Friday, April 04, 2008

To Kill a Mockingbird - The Update


I'm about 70 pages into To Kill a Mockingbird, and I really love it so far. I'm really irked that I haven't had more reading time this week, since all I really want to do is sink into this book. In fact, last night I took myself to dinner all alone just so I could read more or less uninterrupted for a decent period of time.

I resisted this book for a number of years, partially because I felt that I already knew the story well enough that it would be completely anti-climactic. I'm finding, however, that Lee's writing adds a whole new level of charm and humor to this story that I didn't get from the film version.

One of my favorite passages so far:

Context: the new teacher's system of teaching involves lots of flash cards and very little actual reading, and as a result...

"Jem, educated on a half-Decimal half Duncecap basis, seemed to function effectively alone or in a group, but Jem was a poor example: no tutorial system devised by man could have stopped him from getting at books. As for me, I knew nothing except what I gathered from Time magazine and reading everything I could lay hands on at home, but as I inched sluggishly along the treadmill of the Maycomb County school system, I could not help receiving the impression that I was being cheated out of something. Out of what I knew not, yet I did not believe that twelve years of unrelieved boredom was exactly what the state had in mind for me" (37).

Luckily, there are no appointments scheduled for the writing center today. Maybe I can read then!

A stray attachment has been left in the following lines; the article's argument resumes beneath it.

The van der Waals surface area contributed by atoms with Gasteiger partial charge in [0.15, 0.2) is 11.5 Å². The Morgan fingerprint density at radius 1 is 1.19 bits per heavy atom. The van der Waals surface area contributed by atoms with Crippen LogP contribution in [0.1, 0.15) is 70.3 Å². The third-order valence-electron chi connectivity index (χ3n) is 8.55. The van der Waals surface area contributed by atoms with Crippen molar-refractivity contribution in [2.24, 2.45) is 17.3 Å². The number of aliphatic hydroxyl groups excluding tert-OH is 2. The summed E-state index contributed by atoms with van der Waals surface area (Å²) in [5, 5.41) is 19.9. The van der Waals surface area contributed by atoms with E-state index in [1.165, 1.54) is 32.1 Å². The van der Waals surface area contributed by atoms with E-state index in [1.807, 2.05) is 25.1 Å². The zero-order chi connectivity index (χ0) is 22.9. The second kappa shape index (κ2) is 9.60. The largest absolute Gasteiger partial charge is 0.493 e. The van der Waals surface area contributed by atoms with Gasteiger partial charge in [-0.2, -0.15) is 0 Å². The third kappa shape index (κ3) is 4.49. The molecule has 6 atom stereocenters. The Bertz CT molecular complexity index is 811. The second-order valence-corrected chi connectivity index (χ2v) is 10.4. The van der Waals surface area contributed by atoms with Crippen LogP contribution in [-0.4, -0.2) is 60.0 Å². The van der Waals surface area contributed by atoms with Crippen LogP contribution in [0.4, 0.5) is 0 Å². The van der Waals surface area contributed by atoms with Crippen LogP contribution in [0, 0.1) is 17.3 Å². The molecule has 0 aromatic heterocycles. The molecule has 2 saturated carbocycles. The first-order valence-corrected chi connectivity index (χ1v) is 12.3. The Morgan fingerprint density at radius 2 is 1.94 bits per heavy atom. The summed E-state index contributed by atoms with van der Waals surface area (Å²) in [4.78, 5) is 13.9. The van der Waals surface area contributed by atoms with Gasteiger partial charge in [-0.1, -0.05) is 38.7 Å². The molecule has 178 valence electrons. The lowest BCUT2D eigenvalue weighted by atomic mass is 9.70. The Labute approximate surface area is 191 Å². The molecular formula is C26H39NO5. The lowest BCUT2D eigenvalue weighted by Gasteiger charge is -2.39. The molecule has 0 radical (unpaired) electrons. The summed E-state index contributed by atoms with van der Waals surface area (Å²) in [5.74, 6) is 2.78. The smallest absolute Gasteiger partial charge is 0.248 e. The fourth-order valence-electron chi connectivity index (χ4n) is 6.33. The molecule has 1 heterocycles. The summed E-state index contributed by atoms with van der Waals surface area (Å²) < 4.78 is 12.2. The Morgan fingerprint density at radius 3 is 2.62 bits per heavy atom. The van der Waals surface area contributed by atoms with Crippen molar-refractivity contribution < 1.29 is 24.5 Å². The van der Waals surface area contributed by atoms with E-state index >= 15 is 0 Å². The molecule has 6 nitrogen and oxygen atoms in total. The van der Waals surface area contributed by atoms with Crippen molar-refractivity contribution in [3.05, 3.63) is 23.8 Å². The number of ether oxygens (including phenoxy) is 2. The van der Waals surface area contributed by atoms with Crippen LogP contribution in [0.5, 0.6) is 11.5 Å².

15 comments:

  1. I haven't read this in years--I was lucky enough to read it as a little girl before even knowing about the movie (which is also terrific). I'll have to pick it up again.

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  2. I love this book. I was also lucky enough to read it when I was quite young, well before I fell for Gregory Peck as Atticus Finch in the film version. Though I've re-read and re-watched both versions quite a few times now, so I envy you the pages ahead!

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  3. This is a book that doesn't come up very high on the UK radar, but it's clear from the US blogs I read that it is a remarkable novel. Into the Oxfam shop tomorrow to look for a copy, I think.

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  4. This is one book that I've heard a lot about but have never read. There are so many great books coming out each year, that its really difficult to go back and read classics.

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  5. I just read this book for the first time a few years ago. I'm not always good about reading Southern Lit--I always expect it to be depressing and if it deals with racial issues--I find those hard going (usually they're so sad). But it was so good. It did deal with some hard issues, but maybe having such a young narrator softened it (?) or gave it a different perspective. In any case, I thought it was excellent and of course wondered why I had ever waited so long to read it!

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  6. Purl, I think I would've enjoyed it as a youngster. The movie was great, don't get me wrong, but having grown up with it sort of squelched the urge to read it.

    Logophile, Peck was fantastic, wasn't he? I have a feeling I'll re-watch the movie when I'm done with the book. I probably didn't appreciate it enough when I was younger.